Forever Chemicals – Scientists Develeped A New Technique To Destroy Them Safely
Scientists have created a novel technique that breaks down two critical types of dangerous "forever chemicals," leaving only benign end products.
"Forever chemicals" found in everyday objects such as nonstick cookware have long been connected to significant health problems because of their toxicity and strong resistance to breakdown as waste products.
They run through our kitchen faucets, are buried in our soil, and are embedded in the food we consume daily.
Everywhere you turn, we're being suffocated by so-called everlasting chemicals, or PFAS (per and poly-fluoroalkyl substances).
These compounds were created in the 1940s to make life simpler by producing nonstick cookware, waterproof clothes, and stain-resistant furniture.
However, the same challenging chemistry that enabled these accomplishments also made the spontaneous decomposition of these substances incredibly impossible.
Worse, research conducted in the decades after the introduction of PFAS into our everyday lives has shown that even low-level exposure to the chemicals over a long time may result in significant health impacts such as thyroid illness, decreased immunological response, and numerous malignancies.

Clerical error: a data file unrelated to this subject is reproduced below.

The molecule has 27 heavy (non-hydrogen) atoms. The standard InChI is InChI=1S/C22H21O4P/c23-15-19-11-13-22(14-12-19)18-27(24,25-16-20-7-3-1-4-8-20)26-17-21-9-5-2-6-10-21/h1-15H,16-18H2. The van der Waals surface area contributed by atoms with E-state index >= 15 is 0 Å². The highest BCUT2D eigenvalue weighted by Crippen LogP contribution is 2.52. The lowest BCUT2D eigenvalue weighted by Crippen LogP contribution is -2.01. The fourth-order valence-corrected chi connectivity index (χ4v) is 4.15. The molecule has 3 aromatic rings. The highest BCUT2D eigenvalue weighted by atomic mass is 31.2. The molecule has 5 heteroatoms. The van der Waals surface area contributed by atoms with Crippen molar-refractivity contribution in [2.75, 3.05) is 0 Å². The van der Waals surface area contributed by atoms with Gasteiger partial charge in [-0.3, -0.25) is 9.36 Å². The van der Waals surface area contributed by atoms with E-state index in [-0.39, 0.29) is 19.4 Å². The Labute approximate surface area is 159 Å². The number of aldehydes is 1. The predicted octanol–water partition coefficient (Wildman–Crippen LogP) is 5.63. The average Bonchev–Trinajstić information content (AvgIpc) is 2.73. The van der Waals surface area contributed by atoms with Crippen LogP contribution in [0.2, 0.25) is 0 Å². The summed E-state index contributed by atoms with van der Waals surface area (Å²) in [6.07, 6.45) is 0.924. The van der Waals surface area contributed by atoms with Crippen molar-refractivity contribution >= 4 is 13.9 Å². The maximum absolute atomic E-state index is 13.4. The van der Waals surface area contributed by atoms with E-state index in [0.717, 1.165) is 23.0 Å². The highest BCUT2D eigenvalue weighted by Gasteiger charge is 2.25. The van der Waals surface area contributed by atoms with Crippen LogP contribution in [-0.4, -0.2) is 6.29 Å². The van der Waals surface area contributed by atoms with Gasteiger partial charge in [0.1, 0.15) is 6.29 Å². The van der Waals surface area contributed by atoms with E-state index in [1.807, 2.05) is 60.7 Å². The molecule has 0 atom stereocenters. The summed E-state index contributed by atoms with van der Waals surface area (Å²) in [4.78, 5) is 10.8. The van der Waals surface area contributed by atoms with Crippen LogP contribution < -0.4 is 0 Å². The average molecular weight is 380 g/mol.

Although PFAS chemicals may be removed from water by filtering, there are few viable options for disposing of them after they have been removed.
Current approaches for destroying PFAS entail harsh treatments such as cremation at very high temperatures or ultrasonic wave irradiation.
Other methods for removing these chemicals, such as incineration, may be harsh and cost a lot of energy.
A team of researchers discovered a novel approach to disposing of these compounds under relatively benign settings.
One of the fantastic features of this finding is that it leaves no harmful products in its wake.
Scientists at the University of California, Los Angeles, studied the chemical breakdown of polyfungal organic compounds (PFCAs) after exposure to solvents called DMSO and lye.
They found that a secondary solvent, sodium hydroxide or lye, aided in the completion of the process by decomposing secondary chemicals into non-harmful organic molecules.
It's unclear if additional PFCAs will have comparable degradation routes, but researchers are attempting to figure out what those distinctions could be.
For the time being, this strategy to destroy "forever chemicals" is not yet ready to be used globally.
Still, the researchers said that when the time comes, it will most likely be part of a joint approach to degrading PFAS that begins with collecting them in a concentrated number before applying their solvents.
Whatever role this technology eventually plays in PFAS elimination, Dichtel says he's delighted to contribute to fixing such a critical issue.